The Nova Scotia government approved it anyway.
Similarly, the steering panel for the Natural Resources Strategy, consisting of retired chief justice Constance Glube, Joe Marshall, executive director of the Union of Nova Scotia Indians and Allan Shaw, chairman of The Shaw Group, warned in 2010 that “there is ample evidence that our forests are already under considerable stress” and that “Nova Scotia does not have the wood capacity for biomass use to make much of a difference.”
The panel strongly urged the government to “exercise great caution in the use of biomass for power generation.”
They also said:
“Unless there is change, Nova Scotia’s natural resources will continue to be destroyed.”
A short local film about the impacts of the NSP biomass plant at Port Hawkesbury: https://vimeo.com/157751923
Re: “MIT expert: Carbon-neutral biomass ‘accounting fraud’” (Nov. 5 story). Thank you for exposing the Nova Scotia biomass shell game. I’ve said this before, but it bears repeating: It’s one thing to use local firewood to boil a kettle to make tea. Your trucking is minimal, and in our damp climate, your patch cut will soon restock, cancelling your carbon debt within the trees’ lifetimes.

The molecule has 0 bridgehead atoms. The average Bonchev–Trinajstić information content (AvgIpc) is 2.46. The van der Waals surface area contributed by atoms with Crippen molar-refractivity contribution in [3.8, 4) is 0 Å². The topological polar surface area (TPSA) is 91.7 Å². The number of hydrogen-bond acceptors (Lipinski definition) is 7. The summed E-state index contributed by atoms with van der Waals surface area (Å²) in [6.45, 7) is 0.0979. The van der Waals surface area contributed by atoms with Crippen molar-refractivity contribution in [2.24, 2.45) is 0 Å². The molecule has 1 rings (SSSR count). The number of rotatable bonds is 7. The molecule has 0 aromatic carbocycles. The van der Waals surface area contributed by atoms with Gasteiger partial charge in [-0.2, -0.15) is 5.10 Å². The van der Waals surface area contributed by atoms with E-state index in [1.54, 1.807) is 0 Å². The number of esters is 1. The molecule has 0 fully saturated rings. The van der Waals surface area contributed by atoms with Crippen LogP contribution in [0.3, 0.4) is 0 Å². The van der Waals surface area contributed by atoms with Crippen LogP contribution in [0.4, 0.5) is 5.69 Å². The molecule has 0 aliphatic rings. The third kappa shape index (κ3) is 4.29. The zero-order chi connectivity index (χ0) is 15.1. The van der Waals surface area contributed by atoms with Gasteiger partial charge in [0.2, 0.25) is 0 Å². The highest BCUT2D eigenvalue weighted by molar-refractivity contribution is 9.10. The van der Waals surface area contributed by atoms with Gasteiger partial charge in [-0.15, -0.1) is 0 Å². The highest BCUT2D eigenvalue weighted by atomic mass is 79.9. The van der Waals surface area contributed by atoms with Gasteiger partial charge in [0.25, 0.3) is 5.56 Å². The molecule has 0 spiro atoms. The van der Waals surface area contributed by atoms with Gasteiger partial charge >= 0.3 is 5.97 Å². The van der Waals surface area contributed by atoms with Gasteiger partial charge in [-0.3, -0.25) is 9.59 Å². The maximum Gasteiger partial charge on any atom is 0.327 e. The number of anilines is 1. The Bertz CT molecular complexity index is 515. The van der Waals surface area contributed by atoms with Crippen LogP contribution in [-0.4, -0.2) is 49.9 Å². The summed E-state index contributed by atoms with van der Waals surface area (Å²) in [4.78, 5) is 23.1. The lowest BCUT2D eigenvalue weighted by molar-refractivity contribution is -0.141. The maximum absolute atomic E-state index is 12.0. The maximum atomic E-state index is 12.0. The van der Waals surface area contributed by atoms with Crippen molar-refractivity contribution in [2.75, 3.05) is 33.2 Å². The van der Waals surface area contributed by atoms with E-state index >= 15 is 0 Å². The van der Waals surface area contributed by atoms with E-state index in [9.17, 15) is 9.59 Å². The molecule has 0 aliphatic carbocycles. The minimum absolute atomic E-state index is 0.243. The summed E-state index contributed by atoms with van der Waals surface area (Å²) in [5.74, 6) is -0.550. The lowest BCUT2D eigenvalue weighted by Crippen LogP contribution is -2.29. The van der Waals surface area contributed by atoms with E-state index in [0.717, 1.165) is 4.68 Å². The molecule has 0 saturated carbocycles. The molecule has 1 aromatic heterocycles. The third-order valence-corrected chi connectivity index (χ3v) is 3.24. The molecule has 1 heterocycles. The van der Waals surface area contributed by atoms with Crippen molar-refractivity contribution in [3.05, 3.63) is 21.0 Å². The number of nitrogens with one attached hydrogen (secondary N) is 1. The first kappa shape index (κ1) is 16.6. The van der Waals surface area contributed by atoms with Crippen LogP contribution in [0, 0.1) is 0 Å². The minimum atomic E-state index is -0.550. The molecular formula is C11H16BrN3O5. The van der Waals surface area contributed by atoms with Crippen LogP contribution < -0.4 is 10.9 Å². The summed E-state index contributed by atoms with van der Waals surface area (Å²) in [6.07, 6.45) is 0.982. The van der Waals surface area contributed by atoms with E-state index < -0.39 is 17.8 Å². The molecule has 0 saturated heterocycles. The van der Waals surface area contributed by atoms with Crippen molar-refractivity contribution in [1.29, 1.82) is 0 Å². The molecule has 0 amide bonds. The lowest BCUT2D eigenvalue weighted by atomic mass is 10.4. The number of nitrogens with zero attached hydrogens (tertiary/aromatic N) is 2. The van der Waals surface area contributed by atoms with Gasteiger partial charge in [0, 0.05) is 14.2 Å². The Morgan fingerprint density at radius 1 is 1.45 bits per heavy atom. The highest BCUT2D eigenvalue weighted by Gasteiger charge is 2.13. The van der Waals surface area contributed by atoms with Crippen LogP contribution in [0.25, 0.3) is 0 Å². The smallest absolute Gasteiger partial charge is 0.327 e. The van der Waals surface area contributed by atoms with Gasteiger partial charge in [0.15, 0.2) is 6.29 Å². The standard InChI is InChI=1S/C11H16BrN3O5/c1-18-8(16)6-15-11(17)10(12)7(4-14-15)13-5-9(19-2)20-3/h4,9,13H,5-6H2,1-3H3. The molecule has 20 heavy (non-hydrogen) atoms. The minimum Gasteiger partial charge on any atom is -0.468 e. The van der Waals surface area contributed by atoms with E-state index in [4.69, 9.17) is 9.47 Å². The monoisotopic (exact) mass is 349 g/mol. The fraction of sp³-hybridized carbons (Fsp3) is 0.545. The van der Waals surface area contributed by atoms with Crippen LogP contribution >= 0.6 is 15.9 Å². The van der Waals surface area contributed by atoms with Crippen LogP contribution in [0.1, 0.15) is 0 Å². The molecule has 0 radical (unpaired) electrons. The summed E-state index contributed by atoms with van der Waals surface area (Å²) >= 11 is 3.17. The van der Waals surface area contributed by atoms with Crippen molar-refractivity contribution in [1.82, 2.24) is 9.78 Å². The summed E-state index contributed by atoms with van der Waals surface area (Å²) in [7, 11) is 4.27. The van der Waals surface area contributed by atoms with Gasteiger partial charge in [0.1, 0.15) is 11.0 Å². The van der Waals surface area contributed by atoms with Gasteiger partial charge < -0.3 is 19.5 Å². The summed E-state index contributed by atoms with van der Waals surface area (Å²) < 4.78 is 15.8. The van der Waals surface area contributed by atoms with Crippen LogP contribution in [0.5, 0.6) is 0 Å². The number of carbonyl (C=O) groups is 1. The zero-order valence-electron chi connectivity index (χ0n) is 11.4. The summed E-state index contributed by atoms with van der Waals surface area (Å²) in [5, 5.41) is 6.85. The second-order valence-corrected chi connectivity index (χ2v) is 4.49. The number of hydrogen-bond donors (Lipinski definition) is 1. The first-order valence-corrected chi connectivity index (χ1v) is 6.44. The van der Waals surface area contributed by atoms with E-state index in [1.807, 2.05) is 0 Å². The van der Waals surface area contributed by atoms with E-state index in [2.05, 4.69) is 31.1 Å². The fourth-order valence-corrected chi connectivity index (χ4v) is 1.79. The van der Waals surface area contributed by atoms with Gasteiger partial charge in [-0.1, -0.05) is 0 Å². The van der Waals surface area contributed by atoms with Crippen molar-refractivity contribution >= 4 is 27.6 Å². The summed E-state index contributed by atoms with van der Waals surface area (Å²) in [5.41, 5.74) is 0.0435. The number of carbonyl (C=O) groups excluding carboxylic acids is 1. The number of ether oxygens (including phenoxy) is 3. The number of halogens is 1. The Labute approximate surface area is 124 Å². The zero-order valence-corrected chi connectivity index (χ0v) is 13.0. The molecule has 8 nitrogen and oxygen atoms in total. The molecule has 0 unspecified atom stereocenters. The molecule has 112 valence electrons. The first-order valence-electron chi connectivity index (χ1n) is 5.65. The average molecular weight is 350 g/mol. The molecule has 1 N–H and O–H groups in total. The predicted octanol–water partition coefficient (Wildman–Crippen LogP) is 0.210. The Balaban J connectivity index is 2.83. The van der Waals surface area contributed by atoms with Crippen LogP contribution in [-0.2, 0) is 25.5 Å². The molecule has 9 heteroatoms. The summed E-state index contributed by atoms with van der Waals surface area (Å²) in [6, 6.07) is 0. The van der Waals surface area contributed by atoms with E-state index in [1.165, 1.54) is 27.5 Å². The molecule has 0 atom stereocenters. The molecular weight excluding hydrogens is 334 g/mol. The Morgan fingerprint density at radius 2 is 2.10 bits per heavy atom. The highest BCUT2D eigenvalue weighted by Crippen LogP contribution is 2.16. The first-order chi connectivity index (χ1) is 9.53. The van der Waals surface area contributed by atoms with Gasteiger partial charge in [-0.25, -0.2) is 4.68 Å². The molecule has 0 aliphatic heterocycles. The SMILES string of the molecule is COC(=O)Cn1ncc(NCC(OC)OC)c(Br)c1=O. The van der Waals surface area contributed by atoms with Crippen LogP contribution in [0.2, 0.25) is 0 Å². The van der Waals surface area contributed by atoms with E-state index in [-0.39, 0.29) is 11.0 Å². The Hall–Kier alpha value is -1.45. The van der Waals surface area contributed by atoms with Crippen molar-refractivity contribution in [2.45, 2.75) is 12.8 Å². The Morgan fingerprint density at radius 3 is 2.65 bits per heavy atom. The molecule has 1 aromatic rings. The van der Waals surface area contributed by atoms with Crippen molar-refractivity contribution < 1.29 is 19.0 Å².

It’s quite another thing to clear cut hundreds of hectares of Crown land a year (some of it prime old growth), truck it long distances (burning fossil fuel at about four kilometres per litre) to biomass mills to boil water to make steam to run turbines to generate electricity to transmit kilowatts (losing more than 20 per cent along the way) to distant points to boil water to make tea (plus run TVs, recharge phones, etc.).
Never mind shipping our tree chips overseas to right the carbon wrongs of Europe and the U.K.!
I’m oversimplifying — but how ungreen can we get? Burning biomass is like the U.S. subsidizing Big Ag (wink, wink) to grow corn to make ethanol to replace gasoline — while producing more CO2 than they saved! I know — it’s all about jobs and votes. But meanwhile, our grandkids’ planet is being cooked! Are we nuts? Or just slow?
Gary L. Saunders, retired DNR extension forester, Clifton